Ricotta Stuffed Squash Blossoms with Fresh Tomato Sauce – Serves 2 as a main course or 4-6 as an appetizer
Fresh Tomato Sauce:
- 2 medium ripe tomatoes, chopped
- 2-3 large garlic cloves, minced
- 1 tsp red pepper flakes, or to taste
- 1 tsp dried parsley or 2 tbs fresh parsley
- 2 tbs olive oil
- S+P to taste
- 15-20 squash blossoms
- 1 cup ricotta cheese
- 2/3 cup parmesan cheese, grated
- 1/3 cup fresh basil, chopped
- 1 egg yolk
- 1/2 cup flour
- 3/4 cup soda or seltzer water
- S+P to taste
- Vegetable oil for frying
Heat sauce pan over medium heat with olive oil. Chop garlic and add to sauce pan. Add parsley and red pepper flakes. Sauté for 2 minutes, stirring, until garlic is lightly softened.
While garlic, parsley and red pepper flakes are cooking, chop tomatoes.
I had one and a half fresh tomatoes and also some grape tomatoes that needed to be used up. This amounted to approximately two full tomatoes. Add to sauce pan.
Coat tomatoes in oil and cook for 10-15 minutes until tomatoes are broken down.
While tomatoes cook, it is time to start making the filling for the squash blossoms.
Add ricotta, egg yolk (save the white and use it for an omelet for the next morning!), chopped basil, ricotta, 1/3 cup of parmesan and salt and pepper (I used approximately 1 teaspoon of each) into a large mixing bowl.
Mix all ingredients together.
In order to stuff the squash blossoms, it is necessary to first remove the stamen inside each blossom. The stamen is located at the bottom of each blossom and can be removed by gently pulling.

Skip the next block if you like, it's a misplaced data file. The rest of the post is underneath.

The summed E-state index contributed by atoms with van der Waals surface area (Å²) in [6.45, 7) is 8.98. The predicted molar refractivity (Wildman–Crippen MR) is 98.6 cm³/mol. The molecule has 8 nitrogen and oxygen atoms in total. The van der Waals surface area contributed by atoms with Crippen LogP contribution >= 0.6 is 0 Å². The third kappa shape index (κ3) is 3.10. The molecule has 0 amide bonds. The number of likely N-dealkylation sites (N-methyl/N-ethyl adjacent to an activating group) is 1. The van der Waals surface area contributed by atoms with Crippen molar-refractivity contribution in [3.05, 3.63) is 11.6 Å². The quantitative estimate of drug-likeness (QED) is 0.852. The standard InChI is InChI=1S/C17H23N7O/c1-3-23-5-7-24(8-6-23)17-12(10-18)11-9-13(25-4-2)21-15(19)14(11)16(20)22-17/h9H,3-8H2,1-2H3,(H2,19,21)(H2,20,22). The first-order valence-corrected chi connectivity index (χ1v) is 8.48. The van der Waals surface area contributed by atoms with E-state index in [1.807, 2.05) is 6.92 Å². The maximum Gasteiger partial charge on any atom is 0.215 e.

Stuff each blossom with approximately 1 tablespoon of the ricotta mixture and tie the top of each blossom to ensure the mixture stays inside while cooking.
All of the stuffed blossoms together:
I removed about 3/4 of the stem because you don’t eat it and it would just take up room in the pan.
After the blossoms are stuffed, it is time to make the batter. Combine the soda water (I would not use regular water here, the bubbles in soda or seltzer are what make the finished product light and crispy), flour, 1/3 parmesan cheese, salt and pepper. Mix until all lumps are gone and let batter sit for 5-10 minutes.
While batter is sitting, pour the tomato sauce into a blender and mix until smooth. If you prefer a chunkier tomato sauce, you can skip this step.
Pour tomato sauce back into sauce pan, cook and reduce for 5-10 minutes. Adjust seasonings if necessary.
Now that everything is ready to go, all we need to do is dredge the blossoms in the batter and get them frying. Heat vegetable oil (approximately 2 cups) in a large non-stick skillet (non-stick is key so that the blossoms don’t stick to the bottom of the skillet) and heat until the temperature reaches approximately 350 degrees. Once oil is heated, dredge the blossoms lightly and drop directly into oil.
Fry the blossoms in batches (3-4 per batch) for approximately two minutes until crispy and flip. Cook for another two minutes on the other side until crispy all around.
Remove blossoms from the oil and place on a plate with paper towel to absorb any excess oil. Sprinkle with salt.
Place the fried squash blossoms in a 250 degree oven to keep warm while you complete the other batches.
When you get ready to serve, place the tomato sauce on a large plate.
Place squash blossoms in concentric circles starting on the inside and placing them outward. Place basil leaves around the squash blossoms.
Kate and I couldn’t put these lightly fried, ricotta stuff blossoms down. I would put a couple on my plate with a bit of tomato sauce and the next thing you knew they were gone!